Skilful means principally consist of love, compassion, the altruistic intention to become enlightened for all living beings and the practice of the first five perfections: giving, ethical discipline, patience, enthusiastic effort and concentration. In fact all practices apart from the cultivation of wisdom fall into this category. There are many kinds of wisdom, symbolized here by the lotus. Foremost is the understanding of the connection that exists between actions and their effects, called the correct worldly view, and the correct supra mundane view, the understanding of reality or the fundamental way in which things exist. The lotus, which emerges from the mud and is not tainted by it, also frequently signifies the wish to be free from cyclic existence and the Bodhisattva’s ability to remain untainted in cyclic existence while working for living beings. Practitioners of Mahayana Buddhism aspire to become Bodhisattvas who embody skilful means and wisdom at all times. The Bodhisattva vow, like the vow made by Chenrezig, is taken and held through as many lifetimes as are needed to become enlightened.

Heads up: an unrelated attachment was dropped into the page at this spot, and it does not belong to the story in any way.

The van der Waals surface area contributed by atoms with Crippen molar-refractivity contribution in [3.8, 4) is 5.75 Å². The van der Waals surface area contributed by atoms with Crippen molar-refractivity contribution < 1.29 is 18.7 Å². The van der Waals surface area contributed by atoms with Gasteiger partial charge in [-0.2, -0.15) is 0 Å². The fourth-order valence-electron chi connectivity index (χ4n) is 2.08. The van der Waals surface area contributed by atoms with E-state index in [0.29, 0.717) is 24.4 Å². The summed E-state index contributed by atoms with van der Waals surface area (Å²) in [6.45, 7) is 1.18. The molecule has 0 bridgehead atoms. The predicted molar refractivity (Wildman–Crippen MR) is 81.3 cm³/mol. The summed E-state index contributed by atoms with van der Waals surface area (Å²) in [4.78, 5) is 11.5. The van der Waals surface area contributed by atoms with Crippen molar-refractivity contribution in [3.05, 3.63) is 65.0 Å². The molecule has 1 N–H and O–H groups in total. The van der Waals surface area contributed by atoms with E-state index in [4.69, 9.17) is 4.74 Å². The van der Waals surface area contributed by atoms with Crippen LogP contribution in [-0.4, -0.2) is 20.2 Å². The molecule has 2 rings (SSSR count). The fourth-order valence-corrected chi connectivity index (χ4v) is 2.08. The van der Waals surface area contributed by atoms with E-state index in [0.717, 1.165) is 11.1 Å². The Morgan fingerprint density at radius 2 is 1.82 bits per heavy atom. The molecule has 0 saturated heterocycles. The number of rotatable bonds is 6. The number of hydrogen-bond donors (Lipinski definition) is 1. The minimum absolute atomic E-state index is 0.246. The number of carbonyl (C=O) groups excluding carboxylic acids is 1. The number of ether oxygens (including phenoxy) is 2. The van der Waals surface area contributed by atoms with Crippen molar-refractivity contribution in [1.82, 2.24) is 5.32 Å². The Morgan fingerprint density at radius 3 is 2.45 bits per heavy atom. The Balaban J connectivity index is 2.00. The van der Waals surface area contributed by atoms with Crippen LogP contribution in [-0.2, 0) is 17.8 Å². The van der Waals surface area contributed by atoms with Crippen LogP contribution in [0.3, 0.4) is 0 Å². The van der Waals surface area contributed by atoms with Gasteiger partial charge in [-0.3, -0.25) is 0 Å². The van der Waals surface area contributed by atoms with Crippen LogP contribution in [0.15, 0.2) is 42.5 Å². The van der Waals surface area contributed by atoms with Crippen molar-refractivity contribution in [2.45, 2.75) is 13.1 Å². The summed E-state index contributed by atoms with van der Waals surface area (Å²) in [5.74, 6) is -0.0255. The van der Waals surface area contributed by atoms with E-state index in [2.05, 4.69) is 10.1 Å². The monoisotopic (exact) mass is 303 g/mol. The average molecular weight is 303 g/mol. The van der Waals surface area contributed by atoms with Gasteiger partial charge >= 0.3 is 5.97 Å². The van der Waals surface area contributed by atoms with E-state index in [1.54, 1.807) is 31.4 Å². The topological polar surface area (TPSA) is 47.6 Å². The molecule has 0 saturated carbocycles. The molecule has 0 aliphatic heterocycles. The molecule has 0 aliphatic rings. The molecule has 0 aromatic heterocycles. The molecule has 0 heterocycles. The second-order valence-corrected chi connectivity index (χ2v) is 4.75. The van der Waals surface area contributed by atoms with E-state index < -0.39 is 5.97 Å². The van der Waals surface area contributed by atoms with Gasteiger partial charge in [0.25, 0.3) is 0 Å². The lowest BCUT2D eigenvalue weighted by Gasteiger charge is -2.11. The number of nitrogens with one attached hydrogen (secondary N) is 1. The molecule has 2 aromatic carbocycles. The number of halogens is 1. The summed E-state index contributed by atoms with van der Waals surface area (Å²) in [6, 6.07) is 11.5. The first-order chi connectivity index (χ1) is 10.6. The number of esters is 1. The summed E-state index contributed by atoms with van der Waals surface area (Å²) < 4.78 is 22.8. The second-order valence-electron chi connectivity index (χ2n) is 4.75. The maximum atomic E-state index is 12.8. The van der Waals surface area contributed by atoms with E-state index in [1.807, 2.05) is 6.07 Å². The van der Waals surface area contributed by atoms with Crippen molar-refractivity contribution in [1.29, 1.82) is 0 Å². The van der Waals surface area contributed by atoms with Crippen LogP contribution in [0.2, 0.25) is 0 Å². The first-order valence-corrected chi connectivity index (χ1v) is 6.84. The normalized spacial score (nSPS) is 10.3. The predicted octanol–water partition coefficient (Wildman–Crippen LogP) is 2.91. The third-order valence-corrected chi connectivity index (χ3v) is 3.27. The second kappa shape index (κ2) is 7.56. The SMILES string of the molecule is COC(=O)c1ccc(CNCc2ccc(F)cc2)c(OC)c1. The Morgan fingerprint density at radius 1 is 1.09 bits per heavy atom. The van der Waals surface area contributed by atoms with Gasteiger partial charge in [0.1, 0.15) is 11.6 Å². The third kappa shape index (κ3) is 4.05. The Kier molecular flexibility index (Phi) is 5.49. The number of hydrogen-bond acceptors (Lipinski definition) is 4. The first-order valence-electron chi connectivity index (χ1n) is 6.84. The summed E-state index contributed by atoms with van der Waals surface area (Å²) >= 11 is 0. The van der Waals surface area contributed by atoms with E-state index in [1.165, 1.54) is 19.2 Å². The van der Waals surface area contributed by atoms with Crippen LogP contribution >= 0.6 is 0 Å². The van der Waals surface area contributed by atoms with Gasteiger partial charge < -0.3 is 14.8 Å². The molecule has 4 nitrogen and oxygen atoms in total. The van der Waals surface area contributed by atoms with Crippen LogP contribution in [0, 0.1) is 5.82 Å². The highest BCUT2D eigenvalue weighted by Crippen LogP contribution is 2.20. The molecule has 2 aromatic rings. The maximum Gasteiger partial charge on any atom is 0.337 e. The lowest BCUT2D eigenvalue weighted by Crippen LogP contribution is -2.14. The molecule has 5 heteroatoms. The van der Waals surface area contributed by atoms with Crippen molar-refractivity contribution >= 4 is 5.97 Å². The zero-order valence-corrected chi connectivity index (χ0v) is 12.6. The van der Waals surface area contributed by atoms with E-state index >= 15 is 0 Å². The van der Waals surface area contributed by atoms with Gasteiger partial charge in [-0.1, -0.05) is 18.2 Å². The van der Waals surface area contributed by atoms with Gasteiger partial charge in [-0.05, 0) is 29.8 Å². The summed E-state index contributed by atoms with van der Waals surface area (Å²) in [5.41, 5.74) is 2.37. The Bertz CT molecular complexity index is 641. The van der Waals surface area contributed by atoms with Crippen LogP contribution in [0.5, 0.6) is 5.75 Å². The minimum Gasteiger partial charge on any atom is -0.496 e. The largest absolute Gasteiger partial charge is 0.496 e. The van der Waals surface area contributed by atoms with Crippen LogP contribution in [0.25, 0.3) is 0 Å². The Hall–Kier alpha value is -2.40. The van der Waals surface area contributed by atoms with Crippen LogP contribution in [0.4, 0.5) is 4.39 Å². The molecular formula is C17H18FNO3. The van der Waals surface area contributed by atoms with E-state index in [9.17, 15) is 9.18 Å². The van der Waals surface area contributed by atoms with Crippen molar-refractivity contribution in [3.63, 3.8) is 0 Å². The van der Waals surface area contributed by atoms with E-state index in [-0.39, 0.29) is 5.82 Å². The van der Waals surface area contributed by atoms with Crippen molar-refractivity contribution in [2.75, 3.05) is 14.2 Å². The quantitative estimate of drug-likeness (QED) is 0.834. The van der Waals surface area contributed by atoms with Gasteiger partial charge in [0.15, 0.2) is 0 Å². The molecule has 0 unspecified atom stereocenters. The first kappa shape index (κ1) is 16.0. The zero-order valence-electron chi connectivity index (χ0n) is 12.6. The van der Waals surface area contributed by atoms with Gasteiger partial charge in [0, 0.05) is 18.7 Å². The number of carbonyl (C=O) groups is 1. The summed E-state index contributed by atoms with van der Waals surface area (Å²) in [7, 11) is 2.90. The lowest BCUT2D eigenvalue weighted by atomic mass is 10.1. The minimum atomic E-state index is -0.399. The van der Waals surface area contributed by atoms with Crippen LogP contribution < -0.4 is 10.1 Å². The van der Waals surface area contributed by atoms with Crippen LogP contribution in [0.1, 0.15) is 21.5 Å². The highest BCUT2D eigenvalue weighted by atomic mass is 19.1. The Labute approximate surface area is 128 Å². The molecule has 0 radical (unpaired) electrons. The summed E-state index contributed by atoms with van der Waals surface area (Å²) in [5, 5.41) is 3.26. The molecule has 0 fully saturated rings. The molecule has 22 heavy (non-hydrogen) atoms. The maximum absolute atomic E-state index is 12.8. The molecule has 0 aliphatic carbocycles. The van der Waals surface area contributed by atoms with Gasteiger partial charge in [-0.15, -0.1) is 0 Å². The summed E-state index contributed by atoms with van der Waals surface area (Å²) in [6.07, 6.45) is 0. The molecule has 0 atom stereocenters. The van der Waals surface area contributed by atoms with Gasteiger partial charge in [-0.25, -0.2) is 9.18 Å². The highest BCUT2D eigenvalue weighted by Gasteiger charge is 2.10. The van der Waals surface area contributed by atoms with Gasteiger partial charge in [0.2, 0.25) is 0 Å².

Chenrezig is most often depicted in the four-armed or thousand-armed forms. Both forms wear an antelope skin which symbolizes non-violence. The four armed form holds a wish-fulfilling jewel between the palms of the first two hands, a string of crystal prayer beads in the second right hand and a lotus in the second left hand. The thousand-armed form has eleven heads: the top head is the red face of Amitabha Buddha. Below this is a fierce black face with fangs, glaring eyes and flaming tresses. Below this are three heads; the central one is red, that to its left is white and that to its right is green. Below these are three more heads that are, in the same order, green, red and white respectively. Below these are three more: white, green and red respectively. These nine heads all have peaceful eyes. The first two hands touch at the heart with a hollow between them symbolizing the form and wisdom of bodies of enlightened beings. The second right hand holds crystal prayer beads, representing skilful means. The third right hand is in the gesture of supreme giving. From it flows nectar alleviating the hunger and thirst of hungry spirits. This gesture denotes the promise to bestow everything that is needed, including common as well as supreme powerful attainments. The fourth right hand holds a wheel, which denotes the uninterrupted turning of the wheel of teachings for living beings. The second left hand holds an unsullied lotus to show that Chenrezig is untainted by any trace of selfishness. It also represents wisdom. The third left hand holds a water pot to symbolize the washing away of all-disturbing attitudes and emotions. The fourth holds a bow and arrow to show that by teaching living beings he will lead them to the path that combines skilful means and wisdom. The other nine hundred and ninety-two arms and hands symbolize his ability to emanate universal monarchs. The eyes in the palms of the hands represent the ability to emanate the thousand Buddhas of the fortunate era.